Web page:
If you can take some of the pressure off your feet by committing nicely to the harness and creating a lot of mast foot pressure, the board will become less sensitive to your feet position and movement. However, as Roger pointed out, if you're underpowered due to too small a sail, this becomes difficult and, as I also previously mentioned, being underpowered you shouldn't even bother going for the straps.
The problem with "sitting in the harness" is that you're not making the most of your sail. Your sail is most powerful when it is upright, and if you're pulling it to an angle by sitting in your seat harness, whilst underpowered, getting up to blasting speed to get in the straps is going to be difficult.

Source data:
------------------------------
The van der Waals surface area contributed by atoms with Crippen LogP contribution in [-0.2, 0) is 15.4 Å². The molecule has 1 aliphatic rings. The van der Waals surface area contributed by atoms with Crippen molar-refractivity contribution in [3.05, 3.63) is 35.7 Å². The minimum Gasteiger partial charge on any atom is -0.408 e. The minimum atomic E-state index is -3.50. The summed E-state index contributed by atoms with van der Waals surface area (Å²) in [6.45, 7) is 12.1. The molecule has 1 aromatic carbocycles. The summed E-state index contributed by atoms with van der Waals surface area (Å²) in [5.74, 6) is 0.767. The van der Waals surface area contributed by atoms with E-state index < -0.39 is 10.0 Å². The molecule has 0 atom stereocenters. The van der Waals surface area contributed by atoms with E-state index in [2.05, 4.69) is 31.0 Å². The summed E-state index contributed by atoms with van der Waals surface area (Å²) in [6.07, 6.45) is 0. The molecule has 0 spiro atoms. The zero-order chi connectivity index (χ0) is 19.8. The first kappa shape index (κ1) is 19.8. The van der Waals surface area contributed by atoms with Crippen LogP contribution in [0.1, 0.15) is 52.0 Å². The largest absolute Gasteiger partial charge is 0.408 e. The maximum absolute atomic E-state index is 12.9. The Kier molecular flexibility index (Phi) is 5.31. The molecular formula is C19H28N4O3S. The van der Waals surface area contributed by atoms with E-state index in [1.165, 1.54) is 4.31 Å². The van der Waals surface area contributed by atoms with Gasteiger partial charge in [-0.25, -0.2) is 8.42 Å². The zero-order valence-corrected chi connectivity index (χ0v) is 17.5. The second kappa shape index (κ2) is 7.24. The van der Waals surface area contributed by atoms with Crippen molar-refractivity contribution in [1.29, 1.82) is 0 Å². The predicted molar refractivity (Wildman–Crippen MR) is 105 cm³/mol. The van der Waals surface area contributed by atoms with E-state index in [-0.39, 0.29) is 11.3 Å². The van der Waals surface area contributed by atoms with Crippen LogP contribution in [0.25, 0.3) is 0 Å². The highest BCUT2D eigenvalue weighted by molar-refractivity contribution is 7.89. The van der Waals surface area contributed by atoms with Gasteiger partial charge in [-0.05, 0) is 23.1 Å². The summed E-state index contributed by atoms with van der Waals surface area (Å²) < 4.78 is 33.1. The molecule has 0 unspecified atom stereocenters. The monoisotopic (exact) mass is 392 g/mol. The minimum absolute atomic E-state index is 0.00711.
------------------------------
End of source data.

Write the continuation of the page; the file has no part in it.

However, being able to sit in the harness is a very good technique for being completely over powered (at which point, I find, a seat harness to be a life saver). For me, I get overpowered quite quickly at 55kgs. When I am overpowered, as soon as I come out of the water from a waterstart I'm straight in the harness and have almost no weight on my feet, just enough to drive the board forward. In this sort of situation, knowing how to commit all your weight to the rig via sitting in the harness is essential.
The more comfortable you get with sailing hooked in and making harness use second nature, the easier it's going to be to consistently get into the footstraps and get the board flying!
JP Super-X 106l, North F8 Ram: 5.8m,